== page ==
While the electric bass can be heard in most popular music dating back to the mid-60s, academia has paid little attention to the instrument and its origins – until now.
Brian F. Wright, an assistant professor of music history in UNT’s College of Music, is working to detail the electric bass’s early history in his book, The Bastard Instrument. The book’s title comes from jazz bassist Monk Montgomery, one of the instrument’s early pioneers, who was initially reluctant to play it.
“In many ways, it’s an apt metaphor,” Wright says. “As a combination of both a guitar and a bass, the electric bass had a murky ancestry, which meant that early on no one was really sure where it belonged or what to do with it. It also took many years before the electric bass was actually considered ‘legitimate.’”
As a bass player himself, Wright felt there was a larger, untold story to share about the instrument.
Through his ongoing research, he’s using his expertise as a musicologist and popular music scholar to reveal that the history of American popular music looks much different when viewed through the lens of the electric bass.
“Suddenly, musical cultures that we treat as entirely distinct are revealed to have many overlaps and connections,” Wright says. “And stories that maybe seem settled about famous artists – such as Elvis, the Supremes and the Beatles – now need to be revised and updated.”
As a recipient of the Society for American Music’s Charles Hamm Fellowship, Wright explored the Rock and Roll Hall of Fame’s Library and Archives as part of a two-week research residency.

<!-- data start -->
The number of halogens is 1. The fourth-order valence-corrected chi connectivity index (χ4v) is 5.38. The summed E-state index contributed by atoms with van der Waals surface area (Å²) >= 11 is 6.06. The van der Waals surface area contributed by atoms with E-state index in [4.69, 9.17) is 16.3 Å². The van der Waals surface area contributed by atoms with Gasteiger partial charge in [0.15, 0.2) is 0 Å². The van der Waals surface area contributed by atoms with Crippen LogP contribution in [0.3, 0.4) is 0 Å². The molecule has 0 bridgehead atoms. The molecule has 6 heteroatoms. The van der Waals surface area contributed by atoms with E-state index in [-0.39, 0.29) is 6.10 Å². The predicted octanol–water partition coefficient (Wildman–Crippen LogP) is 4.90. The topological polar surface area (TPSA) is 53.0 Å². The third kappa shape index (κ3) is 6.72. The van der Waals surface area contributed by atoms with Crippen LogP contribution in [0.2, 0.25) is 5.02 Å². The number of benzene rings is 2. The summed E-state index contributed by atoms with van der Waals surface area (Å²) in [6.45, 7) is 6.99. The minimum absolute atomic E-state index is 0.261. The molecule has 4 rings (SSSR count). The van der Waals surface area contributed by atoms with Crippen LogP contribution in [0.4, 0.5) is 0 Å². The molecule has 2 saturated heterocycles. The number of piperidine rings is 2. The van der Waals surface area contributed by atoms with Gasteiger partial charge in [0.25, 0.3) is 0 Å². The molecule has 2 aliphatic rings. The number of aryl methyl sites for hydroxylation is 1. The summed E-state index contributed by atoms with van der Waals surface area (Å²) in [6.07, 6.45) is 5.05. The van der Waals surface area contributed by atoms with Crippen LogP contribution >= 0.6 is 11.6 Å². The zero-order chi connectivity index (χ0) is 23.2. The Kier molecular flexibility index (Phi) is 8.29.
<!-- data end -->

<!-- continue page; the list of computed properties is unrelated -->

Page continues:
“Charles Hamm was one of the first musicologists to take popular music seriously, so he directly paved the way for the kind of research I’m able to do today,” Wright says. “What I most appreciate about his work was its refusal to treat particular styles of music as more worthy of scholarly attention than others. His approach was broadly inclusive and, for his time, fairly unorthodox.”
Wright traveled to the archives in early August, where he sifted through primary sources in the collections, such as behind-the-scenes business files, contemporary music magazines and newspapers, personal papers and more.
“These types of sources are invaluable when it comes to looking for what’s been left out of the accepted historical narratives of popular music,” Wright says.
The Bastard Instrument: A Cultural History of the Electric Bass is under contract with the University of Michigan Press as part of their Tracking Pop series.
The Hamm Fellowship is given annually by the Society for American Music and is co-sponsored by the Center for Popular Music Studies at Case Western Reserve University.